Grading on a curve

Friday. Good morning. It’s Leonard Nimoy Day.

Under Massachusetts law, any home that was the site of a homicide, suicide or other violent act can be resold without the owner having to disclose that fact to a potential buyer. That same law also, strangely, allows sellers to maintain their silence on any resident ghosts on the premises.

Boston’s restaurant grading system was supposed to mimic New York’s system, where grades are placed in the window to give customers confidence that the conditions inside are sanitary. In New York you see a lot of A’s, a few B’s and also some ‘Grade Pending’ cards. The latter can be posted if, after an inspection, a restaurant gets a B or a C grade and is cleaning up pending another inspection. Locally, Colman Herman looked at how Boston’s system is working, particularly in Dorchester. What he found was not encouraging.

A number of well-known Dorchester restaurants failed their most recent health code inspections, including the Lower Mills Tavern, Lucy’s American Tavern, Starbucks, Bowery, and Wahlburgers. All of them failed prior inspections as well.

Not good. Even the cafeteria at UMass Boston has had multiple failed inspection. But somehow all of the restaurants in Dorchester, even the ones with repeated violations, have posted A ratings in their windows. Something seems to be broken here.

It’s one ship vs. the entire global economy. Who you gonna call?

Coronavirus case numbers are ticking up in the state. I’d hate to see another wave but it looks like that’s what’s coming.

And a newspaper in Kansas City printed a blank front page as a warning of what could happen if readers and advertisers don’t support their local papers. It won’t work. The Globe has been offering an essentially empty Metro section a few days a week for quite a while now and I don’t think anyone’s even noticed.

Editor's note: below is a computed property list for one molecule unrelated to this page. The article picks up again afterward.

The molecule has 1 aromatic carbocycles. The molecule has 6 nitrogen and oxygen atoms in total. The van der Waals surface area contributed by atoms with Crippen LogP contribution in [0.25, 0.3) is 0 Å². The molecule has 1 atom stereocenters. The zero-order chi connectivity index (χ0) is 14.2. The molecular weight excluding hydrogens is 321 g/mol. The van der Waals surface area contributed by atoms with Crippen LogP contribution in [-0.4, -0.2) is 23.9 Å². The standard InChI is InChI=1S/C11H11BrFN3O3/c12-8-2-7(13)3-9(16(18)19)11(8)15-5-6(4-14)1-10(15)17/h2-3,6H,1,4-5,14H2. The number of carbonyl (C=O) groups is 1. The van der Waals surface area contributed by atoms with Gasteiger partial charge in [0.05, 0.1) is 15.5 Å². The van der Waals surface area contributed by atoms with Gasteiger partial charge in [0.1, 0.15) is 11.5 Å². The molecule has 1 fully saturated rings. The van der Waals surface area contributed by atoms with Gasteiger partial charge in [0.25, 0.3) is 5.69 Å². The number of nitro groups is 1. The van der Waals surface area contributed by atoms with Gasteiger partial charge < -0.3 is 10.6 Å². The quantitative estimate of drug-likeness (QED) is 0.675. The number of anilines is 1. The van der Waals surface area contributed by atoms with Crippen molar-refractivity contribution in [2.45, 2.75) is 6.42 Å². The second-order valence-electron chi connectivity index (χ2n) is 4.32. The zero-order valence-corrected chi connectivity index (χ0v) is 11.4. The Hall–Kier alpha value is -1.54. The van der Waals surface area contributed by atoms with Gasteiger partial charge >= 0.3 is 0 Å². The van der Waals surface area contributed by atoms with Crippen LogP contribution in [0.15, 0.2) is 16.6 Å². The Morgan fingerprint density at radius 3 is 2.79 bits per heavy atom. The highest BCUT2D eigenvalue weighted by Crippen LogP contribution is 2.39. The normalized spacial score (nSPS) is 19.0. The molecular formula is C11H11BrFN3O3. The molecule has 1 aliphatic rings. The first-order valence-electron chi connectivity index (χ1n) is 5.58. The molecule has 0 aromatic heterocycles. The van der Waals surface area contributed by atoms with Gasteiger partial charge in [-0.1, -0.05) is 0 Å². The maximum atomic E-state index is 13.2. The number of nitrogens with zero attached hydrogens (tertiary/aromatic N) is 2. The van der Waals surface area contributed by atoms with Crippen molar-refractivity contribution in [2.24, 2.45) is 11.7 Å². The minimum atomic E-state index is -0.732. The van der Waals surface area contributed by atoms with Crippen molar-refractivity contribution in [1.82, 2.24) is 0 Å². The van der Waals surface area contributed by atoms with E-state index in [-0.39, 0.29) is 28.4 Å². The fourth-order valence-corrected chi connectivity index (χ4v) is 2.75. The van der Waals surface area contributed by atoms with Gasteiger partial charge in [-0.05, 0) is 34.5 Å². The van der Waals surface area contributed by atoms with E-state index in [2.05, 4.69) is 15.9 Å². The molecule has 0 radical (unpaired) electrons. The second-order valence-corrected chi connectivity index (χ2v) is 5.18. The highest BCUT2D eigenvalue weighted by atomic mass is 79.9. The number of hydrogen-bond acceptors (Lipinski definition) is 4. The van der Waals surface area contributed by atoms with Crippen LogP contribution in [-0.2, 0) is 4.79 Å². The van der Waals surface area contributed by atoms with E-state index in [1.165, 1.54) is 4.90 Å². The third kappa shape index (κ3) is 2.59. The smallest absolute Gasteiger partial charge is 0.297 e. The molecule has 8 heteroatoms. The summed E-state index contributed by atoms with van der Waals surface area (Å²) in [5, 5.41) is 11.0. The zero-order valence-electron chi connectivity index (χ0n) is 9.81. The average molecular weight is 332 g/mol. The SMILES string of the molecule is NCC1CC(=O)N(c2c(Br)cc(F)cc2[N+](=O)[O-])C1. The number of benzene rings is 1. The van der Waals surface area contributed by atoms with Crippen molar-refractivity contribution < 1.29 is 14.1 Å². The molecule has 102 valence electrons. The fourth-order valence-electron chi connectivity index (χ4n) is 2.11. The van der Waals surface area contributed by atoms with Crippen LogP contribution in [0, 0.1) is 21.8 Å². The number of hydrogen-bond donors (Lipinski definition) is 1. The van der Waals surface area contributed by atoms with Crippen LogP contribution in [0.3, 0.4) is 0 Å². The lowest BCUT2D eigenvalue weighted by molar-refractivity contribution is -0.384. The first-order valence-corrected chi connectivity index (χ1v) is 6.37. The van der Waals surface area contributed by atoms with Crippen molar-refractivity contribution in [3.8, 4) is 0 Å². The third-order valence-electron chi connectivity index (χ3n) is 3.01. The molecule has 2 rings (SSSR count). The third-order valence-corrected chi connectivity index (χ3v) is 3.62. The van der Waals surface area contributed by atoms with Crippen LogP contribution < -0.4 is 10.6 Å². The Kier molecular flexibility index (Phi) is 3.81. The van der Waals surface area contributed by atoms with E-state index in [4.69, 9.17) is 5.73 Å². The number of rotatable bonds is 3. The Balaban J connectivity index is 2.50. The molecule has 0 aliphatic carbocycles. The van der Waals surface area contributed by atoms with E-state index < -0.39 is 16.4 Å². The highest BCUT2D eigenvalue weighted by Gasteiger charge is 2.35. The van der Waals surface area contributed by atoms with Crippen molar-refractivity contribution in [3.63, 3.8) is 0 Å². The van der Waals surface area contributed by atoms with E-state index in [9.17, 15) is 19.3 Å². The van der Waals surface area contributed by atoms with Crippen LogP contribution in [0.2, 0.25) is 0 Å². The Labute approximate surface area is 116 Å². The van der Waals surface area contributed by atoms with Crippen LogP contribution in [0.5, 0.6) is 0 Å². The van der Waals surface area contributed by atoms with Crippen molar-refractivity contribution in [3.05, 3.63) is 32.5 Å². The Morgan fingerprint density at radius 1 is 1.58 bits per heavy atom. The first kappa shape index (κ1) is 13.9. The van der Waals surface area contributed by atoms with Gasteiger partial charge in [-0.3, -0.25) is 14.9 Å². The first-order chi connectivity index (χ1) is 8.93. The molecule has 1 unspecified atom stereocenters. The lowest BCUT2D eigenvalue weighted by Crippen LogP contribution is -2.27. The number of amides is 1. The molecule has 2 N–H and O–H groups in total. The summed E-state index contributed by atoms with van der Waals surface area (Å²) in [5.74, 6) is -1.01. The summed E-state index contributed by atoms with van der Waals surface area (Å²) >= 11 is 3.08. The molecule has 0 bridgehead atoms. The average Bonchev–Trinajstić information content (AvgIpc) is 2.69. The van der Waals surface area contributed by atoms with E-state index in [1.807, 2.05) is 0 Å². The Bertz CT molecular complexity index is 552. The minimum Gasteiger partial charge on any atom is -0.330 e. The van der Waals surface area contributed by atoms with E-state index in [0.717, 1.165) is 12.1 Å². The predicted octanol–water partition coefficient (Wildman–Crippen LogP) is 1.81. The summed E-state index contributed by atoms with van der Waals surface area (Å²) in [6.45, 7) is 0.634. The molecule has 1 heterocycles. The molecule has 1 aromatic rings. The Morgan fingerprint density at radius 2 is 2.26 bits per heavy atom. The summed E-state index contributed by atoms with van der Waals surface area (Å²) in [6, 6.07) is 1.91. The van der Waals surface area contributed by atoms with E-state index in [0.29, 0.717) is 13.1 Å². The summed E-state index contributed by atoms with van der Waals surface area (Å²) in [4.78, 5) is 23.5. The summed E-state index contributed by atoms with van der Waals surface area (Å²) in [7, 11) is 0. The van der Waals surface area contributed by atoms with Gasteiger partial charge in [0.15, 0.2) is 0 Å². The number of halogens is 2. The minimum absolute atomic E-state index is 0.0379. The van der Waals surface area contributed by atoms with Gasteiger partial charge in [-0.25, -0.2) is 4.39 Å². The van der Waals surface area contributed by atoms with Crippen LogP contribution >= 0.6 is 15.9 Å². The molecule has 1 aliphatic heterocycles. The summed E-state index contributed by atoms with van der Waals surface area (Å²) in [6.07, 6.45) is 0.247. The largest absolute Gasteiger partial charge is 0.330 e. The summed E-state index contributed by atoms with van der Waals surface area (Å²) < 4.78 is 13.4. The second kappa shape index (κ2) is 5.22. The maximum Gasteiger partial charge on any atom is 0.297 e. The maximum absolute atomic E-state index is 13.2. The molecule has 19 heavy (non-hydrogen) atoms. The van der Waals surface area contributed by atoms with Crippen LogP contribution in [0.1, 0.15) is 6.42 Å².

Opportunity knocks

Today is Thursday. It’s a birthday for Aretha Franklin, Elton John and Howard Cosell.

Jack Nicholson hasn’t made a movie in 11 years. That’s too bad. A whole generation of very good actors are pushing into their eighties, as Ty Burr points out in his remembrance of George Segal.

Charlie Baker‘s approval rating slump is cited in an article at Politico by Stephanie Murray. She blames it on the absence of Trump, which I don’t buy. This is local politics mostly related to vaccine distribution. In any case, the governor’s dropping poll numbers are encouraging challengers, particularly Maura Healey. We’ll see. There are almost two years before the election and I’ll bet Baker’s numbers go back up before then.

This just in: Researchers have found that the media tend to emphasize bad news over good news. Apparently bad news keeps people engaged – they just keep coming back for more. (I think most of us have seen enough storm coverage to have figured this out for ourselves.)

It’s still too early to know if the large events scheduled for this summer on the South Shore will go on as planned. The Marshfield Fair is held towards the end of August and it’s probably safe. But the Levitate Music Festival is scheduled for early July. That one is going to be close.

And Florida woman is the new Florida man. The super-glued boxing glove was a nice touch.

Walk right in, sit right down

Well, it’s Friday. Today is the anniversary of the first World Trade Center bombing.

Who will be the new US Ambassador to Ireland? Some Boston names are in the mix.

Mark Sullivan covers the Senate hearing last week on the Russia-based Solar Winds hack. The bottom line: This was a new type of attack vector that we did not see coming. It was also a huge intelligence sharing and coordination failure.